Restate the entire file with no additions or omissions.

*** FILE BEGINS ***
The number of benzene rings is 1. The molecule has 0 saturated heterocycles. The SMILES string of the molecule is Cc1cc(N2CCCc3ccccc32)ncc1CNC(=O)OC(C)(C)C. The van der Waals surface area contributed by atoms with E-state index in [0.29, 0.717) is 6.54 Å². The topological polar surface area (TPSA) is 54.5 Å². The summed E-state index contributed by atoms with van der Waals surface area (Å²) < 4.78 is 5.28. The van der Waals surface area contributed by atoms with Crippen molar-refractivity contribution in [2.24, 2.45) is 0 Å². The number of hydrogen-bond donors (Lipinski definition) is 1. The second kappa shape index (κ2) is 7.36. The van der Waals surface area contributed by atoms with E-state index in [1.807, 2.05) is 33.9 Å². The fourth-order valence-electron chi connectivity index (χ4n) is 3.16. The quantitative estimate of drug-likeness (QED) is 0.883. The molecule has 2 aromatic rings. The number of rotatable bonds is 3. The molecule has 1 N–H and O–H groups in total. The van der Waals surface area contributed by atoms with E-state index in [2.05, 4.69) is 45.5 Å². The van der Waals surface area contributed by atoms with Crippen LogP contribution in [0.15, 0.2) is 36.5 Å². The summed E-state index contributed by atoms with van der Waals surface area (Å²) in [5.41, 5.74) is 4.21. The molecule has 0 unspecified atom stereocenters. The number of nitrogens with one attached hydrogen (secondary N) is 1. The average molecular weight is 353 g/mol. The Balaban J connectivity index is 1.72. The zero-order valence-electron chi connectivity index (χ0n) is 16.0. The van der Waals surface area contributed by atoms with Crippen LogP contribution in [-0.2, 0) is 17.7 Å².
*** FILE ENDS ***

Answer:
The number of benzene rings is 1. The molecule has 0 saturated heterocycles. The SMILES string of the molecule is Cc1cc(N2CCCc3ccccc32)ncc1CNC(=O)OC(C)(C)C. The van der Waals surface area contributed by atoms with E-state index in [0.29, 0.717) is 6.54 Å². The topological polar surface area (TPSA) is 54.5 Å². The summed E-state index contributed by atoms with van der Waals surface area (Å²) < 4.78 is 5.28. The van der Waals surface area contributed by atoms with Crippen molar-refractivity contribution in [2.24, 2.45) is 0 Å². The number of hydrogen-bond donors (Lipinski definition) is 1. The second kappa shape index (κ2) is 7.36. The van der Waals surface area contributed by atoms with E-state index in [1.807, 2.05) is 33.9 Å². The fourth-order valence-electron chi connectivity index (χ4n) is 3.16. The quantitative estimate of drug-likeness (QED) is 0.883. The molecule has 2 aromatic rings. The number of rotatable bonds is 3. The molecule has 1 N–H and O–H groups in total. The van der Waals surface area contributed by atoms with E-state index in [2.05, 4.69) is 45.5 Å². The van der Waals surface area contributed by atoms with Crippen LogP contribution in [0.15, 0.2) is 36.5 Å². The summed E-state index contributed by atoms with van der Waals surface area (Å²) in [5.41, 5.74) is 4.21. The molecule has 0 unspecified atom stereocenters. The number of nitrogens with one attached hydrogen (secondary N) is 1. The average molecular weight is 353 g/mol. The Balaban J connectivity index is 1.72. The zero-order valence-electron chi connectivity index (χ0n) is 16.0. The van der Waals surface area contributed by atoms with Crippen LogP contribution in [-0.2, 0) is 17.7 Å².